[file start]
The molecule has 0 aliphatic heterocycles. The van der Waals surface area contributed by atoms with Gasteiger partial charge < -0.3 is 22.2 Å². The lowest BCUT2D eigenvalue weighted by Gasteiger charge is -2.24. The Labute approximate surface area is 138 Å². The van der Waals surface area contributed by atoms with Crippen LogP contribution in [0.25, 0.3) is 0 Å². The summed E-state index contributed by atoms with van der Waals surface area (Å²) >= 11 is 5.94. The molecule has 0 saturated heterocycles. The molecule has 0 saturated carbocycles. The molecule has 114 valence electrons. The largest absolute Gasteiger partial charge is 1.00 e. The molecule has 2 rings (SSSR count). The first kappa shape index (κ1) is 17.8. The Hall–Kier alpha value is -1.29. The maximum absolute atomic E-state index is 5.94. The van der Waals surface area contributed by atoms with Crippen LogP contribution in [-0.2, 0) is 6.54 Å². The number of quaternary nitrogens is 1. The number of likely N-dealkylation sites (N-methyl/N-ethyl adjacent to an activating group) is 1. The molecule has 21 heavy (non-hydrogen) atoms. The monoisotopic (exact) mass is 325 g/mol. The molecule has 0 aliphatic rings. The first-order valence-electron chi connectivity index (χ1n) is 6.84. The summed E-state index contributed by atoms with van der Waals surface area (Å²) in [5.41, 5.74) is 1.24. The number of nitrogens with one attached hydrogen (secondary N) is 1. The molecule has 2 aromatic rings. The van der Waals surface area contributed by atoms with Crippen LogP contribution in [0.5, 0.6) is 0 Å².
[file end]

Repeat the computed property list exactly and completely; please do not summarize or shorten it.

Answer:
The molecule has 0 aliphatic heterocycles. The van der Waals surface area contributed by atoms with Gasteiger partial charge < -0.3 is 22.2 Å². The lowest BCUT2D eigenvalue weighted by Gasteiger charge is -2.24. The Labute approximate surface area is 138 Å². The van der Waals surface area contributed by atoms with Crippen LogP contribution in [0.25, 0.3) is 0 Å². The summed E-state index contributed by atoms with van der Waals surface area (Å²) >= 11 is 5.94. The molecule has 0 saturated heterocycles. The molecule has 0 saturated carbocycles. The molecule has 114 valence electrons. The largest absolute Gasteiger partial charge is 1.00 e. The molecule has 2 rings (SSSR count). The first kappa shape index (κ1) is 17.8. The Hall–Kier alpha value is -1.29. The maximum absolute atomic E-state index is 5.94. The van der Waals surface area contributed by atoms with Crippen LogP contribution in [-0.2, 0) is 6.54 Å². The number of quaternary nitrogens is 1. The number of likely N-dealkylation sites (N-methyl/N-ethyl adjacent to an activating group) is 1. The molecule has 21 heavy (non-hydrogen) atoms. The monoisotopic (exact) mass is 325 g/mol. The molecule has 0 aliphatic rings. The first-order valence-electron chi connectivity index (χ1n) is 6.84. The summed E-state index contributed by atoms with van der Waals surface area (Å²) in [5.41, 5.74) is 1.24. The number of nitrogens with one attached hydrogen (secondary N) is 1. The molecule has 2 aromatic rings. The van der Waals surface area contributed by atoms with Crippen LogP contribution in [0.5, 0.6) is 0 Å².